Impact of Tunnels and Tenodesis Screws on Clavicle Fracture: A Biomechanical Study of Varying Coracoclavicular Ligament Reconstruction Techniques

University of Texas Southwestern Medical Center. Electronic address: .
Arthroscopy The Journal of Arthroscopic and Related Surgery (Impact Factor: 3.21). 08/2013; 29(10). DOI: 10.1016/j.arthro.2013.07.257
Source: PubMed


The purpose of this study was to compare the load to fracture of distal clavicles with no tunnels, one tunnel, or 2 tunnels and to evaluate the effect of inserting tenodesis screws in the tunnels on load to fracture of the distal clavicle.
Fifty right sawbone clavicles were obtained and divided into 5 groups (n = 10): group 1, normal clavicle; group 2, one tunnel, no tenodesis screw; group 3, 2 tunnels, no tenodesis screws; group 4, one tunnel with tenodesis screw; and group 5, 2 tunnels with 2 tenodesis screws. Tunnels were created using a 5-mm-diameter reamer, and 5.5 × 10 mm polyethyl ethyl ketone tenodesis screws were used. A 4-point bending load was applied to the distal clavicles. Load to failure was noted for each specimen.
Load to failure in clavicles without tunnels was significantly higher (1,157.18 ± 147.10 N) than in all other groups (P < .0005). No statistical differences were noted between groups 2, 3, 4, and 5. Load to failure was not statistically different in clavicles with one versus 2 tunnels. In addition, the use of tenodesis screws in the tunnels did not affect the load required to fracture.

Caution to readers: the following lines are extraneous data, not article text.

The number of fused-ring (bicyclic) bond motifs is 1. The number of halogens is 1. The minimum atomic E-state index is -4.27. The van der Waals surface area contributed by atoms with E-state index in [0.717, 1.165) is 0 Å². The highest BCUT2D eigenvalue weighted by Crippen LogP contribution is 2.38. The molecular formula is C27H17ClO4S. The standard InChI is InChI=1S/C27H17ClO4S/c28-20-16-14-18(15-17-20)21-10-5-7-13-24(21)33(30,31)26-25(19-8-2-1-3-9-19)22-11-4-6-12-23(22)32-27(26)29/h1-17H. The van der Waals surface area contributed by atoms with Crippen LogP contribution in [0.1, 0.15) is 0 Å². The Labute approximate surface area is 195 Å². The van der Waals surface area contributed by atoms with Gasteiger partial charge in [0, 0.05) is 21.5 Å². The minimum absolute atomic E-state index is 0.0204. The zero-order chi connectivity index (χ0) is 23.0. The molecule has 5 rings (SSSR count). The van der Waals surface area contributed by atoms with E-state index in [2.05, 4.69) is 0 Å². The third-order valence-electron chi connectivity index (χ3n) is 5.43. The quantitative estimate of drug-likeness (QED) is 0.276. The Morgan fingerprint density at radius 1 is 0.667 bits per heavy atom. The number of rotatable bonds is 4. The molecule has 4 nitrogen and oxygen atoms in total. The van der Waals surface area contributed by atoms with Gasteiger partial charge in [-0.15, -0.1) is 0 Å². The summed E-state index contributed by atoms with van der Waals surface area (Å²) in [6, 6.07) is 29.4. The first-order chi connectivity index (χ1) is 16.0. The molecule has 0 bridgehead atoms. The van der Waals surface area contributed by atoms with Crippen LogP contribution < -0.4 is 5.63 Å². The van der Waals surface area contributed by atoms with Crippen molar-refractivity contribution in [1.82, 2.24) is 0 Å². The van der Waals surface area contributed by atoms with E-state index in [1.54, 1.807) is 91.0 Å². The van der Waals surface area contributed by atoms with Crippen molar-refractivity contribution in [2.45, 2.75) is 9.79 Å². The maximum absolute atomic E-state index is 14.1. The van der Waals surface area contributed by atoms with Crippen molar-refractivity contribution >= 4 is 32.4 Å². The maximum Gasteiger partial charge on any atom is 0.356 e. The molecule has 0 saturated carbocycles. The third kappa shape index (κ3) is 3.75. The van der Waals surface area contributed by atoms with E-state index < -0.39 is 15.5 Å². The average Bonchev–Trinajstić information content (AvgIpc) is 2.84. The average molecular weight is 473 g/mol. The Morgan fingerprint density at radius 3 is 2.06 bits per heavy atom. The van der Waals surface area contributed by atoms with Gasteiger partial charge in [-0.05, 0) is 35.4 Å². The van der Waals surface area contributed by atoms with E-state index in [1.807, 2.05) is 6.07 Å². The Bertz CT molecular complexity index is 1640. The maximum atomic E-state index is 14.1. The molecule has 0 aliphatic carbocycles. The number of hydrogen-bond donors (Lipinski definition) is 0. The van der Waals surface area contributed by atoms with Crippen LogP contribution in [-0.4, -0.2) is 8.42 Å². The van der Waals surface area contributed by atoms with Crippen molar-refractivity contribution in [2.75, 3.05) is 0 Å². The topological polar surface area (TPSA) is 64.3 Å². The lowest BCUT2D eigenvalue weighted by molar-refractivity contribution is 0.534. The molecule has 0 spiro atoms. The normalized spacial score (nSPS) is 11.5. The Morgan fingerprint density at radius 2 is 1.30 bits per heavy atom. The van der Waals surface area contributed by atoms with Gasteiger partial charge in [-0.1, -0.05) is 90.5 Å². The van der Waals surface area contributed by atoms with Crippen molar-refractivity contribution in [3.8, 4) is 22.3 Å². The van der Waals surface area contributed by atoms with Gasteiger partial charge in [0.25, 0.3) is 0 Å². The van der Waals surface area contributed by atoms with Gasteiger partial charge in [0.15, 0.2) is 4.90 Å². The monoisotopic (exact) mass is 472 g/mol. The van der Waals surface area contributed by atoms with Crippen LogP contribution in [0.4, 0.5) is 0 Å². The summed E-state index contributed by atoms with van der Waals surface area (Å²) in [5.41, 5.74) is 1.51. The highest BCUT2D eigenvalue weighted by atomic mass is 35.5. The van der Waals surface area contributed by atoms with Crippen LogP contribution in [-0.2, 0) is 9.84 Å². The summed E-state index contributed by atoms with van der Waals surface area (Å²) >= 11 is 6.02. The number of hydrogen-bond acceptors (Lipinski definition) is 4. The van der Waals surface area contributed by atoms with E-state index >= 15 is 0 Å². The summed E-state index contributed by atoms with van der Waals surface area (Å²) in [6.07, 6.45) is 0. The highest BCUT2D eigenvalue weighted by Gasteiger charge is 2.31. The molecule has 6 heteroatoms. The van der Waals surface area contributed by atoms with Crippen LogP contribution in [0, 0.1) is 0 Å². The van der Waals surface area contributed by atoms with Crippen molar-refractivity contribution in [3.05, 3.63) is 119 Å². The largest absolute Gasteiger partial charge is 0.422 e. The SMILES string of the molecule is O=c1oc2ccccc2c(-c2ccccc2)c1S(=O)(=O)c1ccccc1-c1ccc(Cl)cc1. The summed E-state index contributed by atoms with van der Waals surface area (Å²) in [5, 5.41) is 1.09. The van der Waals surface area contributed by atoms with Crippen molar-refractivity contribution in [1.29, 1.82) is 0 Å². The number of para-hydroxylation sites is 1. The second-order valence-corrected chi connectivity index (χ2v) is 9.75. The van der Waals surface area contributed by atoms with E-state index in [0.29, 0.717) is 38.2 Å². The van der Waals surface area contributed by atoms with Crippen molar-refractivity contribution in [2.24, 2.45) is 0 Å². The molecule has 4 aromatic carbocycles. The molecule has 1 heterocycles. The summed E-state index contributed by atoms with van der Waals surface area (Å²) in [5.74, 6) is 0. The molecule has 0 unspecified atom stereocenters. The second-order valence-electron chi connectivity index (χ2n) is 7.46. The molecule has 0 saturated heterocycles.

The use of tunnels in the clavicle for coracoclavicular (CC) ligament reconstruction significantly reduces the load required to fracture the distal clavicle. The addition of tenodesis screws does not appear to significantly increase the strength of the clavicle in this construct.
CC ligament reconstruction techniques commonly use tunnels in the distal clavicle, which may render the clavicle more susceptible to fracture. This study helps quantify the effect of these tunnels on the strength of the distal clavicle.

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